Created by Hansberry's estate, the virtual space will feature items that showcase her life as a writer, public intellectual and civil rights activist.
The Times reports the site will present never-before released photographs of Hansberry, a connection to her archive at the Schomburg Center for Research in Black Culture, biographical information, video clips of her television interviews and productions of her plays and audio of her radio interviews, speeches and cast recordings.
The website will also feature a bibliography of Hansberry's essays and articles, including her work as journalist for The Village Voice and other publications, as well as examples of her drawings, sketches and paintings.
"The big deal is to bring attention to her other work," Joi Gresham, the director and co-trustee of Hansberry's literary trust, said in an interview with the Times. "It's an opportunity for people to understand her many facets.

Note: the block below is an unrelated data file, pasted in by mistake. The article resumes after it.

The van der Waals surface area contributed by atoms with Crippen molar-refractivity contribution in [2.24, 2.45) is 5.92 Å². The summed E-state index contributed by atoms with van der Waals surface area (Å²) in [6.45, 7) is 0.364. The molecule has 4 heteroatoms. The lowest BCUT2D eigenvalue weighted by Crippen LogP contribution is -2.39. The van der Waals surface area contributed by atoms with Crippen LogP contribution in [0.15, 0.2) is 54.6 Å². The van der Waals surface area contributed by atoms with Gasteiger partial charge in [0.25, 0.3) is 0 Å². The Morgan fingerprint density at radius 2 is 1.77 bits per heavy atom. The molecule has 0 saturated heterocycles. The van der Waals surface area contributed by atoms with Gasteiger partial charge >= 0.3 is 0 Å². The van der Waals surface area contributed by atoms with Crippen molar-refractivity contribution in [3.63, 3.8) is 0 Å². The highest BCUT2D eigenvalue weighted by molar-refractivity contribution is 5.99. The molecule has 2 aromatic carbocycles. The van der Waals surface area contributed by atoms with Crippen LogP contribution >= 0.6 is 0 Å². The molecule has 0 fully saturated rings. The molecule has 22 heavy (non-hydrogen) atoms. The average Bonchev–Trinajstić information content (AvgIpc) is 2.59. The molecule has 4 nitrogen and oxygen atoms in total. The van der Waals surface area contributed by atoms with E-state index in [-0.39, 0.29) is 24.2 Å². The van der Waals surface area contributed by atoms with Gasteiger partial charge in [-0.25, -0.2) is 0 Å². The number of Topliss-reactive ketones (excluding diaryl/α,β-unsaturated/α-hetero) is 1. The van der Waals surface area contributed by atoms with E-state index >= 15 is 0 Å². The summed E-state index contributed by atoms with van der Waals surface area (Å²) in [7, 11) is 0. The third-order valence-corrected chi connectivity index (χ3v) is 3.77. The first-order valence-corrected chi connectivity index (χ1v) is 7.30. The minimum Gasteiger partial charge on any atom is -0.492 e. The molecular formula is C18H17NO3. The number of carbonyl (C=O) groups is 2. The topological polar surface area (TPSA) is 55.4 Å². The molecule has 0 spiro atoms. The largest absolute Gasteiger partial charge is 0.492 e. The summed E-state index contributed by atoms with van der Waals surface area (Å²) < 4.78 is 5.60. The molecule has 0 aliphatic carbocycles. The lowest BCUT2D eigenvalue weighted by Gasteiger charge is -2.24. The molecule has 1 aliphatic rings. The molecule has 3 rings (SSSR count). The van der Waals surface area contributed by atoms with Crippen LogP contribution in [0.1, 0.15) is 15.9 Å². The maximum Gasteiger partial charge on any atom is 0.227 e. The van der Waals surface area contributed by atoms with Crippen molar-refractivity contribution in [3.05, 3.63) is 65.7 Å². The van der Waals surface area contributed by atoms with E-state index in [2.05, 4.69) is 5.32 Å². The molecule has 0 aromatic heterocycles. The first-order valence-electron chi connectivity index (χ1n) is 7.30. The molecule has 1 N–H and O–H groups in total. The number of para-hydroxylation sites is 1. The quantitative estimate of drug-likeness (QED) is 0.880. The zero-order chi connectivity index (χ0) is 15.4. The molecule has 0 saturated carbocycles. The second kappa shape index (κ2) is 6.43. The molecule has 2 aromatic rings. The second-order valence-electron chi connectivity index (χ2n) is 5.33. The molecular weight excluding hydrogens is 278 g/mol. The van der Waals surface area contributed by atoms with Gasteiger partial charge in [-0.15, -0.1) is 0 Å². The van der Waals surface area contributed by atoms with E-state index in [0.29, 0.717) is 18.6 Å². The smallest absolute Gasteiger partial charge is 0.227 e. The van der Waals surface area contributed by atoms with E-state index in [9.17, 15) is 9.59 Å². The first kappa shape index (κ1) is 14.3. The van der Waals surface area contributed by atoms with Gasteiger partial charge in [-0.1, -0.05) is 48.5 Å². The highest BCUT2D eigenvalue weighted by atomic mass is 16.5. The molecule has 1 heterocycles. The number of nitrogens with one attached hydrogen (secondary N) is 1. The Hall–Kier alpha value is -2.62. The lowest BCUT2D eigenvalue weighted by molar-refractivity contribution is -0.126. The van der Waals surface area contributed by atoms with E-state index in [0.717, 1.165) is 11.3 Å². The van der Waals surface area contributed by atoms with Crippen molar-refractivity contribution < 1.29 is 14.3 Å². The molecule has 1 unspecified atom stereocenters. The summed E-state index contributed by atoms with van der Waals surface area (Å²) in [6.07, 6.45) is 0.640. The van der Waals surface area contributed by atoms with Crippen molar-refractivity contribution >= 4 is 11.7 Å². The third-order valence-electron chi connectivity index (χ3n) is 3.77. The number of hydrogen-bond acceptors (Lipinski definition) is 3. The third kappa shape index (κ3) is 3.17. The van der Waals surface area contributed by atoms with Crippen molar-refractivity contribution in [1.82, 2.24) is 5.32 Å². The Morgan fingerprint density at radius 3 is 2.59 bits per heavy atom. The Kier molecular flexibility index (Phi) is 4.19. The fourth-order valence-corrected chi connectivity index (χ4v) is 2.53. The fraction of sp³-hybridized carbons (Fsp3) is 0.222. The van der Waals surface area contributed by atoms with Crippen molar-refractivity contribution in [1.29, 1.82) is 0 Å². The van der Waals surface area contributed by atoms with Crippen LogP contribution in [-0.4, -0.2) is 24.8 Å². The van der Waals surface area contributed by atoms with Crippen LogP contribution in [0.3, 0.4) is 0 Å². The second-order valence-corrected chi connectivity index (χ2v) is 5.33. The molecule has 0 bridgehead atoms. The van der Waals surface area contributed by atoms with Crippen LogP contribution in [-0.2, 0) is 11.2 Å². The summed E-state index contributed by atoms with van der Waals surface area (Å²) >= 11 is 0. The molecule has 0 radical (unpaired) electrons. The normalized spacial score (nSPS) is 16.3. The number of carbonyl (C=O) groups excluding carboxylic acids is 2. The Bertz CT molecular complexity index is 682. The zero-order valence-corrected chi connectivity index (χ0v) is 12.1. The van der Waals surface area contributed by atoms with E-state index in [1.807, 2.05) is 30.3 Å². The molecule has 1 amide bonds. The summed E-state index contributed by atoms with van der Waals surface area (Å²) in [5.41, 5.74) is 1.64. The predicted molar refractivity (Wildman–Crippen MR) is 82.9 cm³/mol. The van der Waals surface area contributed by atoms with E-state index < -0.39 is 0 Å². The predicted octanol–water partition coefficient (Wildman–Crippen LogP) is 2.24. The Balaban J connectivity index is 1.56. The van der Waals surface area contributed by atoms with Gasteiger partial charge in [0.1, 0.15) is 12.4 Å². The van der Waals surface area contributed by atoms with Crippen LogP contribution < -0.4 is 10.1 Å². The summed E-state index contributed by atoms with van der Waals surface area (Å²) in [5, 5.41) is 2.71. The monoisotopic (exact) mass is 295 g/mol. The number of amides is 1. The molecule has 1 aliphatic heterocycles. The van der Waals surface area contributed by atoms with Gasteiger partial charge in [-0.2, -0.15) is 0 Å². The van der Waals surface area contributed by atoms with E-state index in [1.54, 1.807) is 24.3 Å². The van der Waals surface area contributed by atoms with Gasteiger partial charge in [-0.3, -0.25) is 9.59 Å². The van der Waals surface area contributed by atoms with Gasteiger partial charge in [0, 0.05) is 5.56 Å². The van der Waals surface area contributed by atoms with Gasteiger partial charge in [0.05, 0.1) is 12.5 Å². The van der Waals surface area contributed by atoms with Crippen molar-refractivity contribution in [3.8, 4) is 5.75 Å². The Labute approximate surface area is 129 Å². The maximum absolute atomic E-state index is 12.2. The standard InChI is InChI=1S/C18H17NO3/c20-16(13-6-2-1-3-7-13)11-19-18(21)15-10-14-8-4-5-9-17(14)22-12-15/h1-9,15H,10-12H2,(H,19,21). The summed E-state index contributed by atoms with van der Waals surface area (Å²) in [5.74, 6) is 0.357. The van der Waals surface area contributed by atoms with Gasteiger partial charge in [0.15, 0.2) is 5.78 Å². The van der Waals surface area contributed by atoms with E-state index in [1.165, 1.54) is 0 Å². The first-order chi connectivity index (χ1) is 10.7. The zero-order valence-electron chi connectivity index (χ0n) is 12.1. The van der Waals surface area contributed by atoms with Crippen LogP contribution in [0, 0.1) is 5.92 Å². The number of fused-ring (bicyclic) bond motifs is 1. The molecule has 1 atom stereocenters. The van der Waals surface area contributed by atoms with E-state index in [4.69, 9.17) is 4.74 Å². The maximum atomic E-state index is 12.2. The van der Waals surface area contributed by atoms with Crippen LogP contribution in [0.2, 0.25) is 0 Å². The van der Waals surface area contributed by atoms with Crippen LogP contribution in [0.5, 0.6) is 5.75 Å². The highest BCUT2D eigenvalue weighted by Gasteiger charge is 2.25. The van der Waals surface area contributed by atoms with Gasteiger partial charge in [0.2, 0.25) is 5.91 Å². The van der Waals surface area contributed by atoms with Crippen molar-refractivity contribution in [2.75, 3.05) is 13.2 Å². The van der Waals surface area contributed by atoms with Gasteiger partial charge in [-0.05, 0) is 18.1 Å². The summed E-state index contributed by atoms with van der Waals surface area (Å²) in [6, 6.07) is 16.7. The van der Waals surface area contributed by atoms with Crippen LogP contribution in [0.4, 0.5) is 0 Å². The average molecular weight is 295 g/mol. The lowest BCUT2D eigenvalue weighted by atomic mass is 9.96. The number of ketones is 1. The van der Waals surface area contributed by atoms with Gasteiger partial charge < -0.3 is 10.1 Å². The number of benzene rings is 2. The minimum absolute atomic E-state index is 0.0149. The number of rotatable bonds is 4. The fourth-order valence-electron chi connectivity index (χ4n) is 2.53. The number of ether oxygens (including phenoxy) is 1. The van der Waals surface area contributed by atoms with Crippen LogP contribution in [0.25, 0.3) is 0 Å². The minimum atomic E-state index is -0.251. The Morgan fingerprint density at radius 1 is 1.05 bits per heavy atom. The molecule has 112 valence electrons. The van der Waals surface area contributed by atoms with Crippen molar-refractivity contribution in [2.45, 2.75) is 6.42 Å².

"The website was also spurred by the perception that her work is in the public domain and that it was not represented or guided by anyone," Gresham added. The website, lorrainehansberryliterarytrust.org, is scheduled to go live April 1.
One of Hansberry's most well-known works is the play A Raisin in the Sun, which highlights the lives of African Americans living in Chicago. First performed on Broadway in 1959, a revival of the play, directed by Tony Award nominee Kenny Leon and starring Tony Award winner Denzel Washington, will open on Broadway April 3.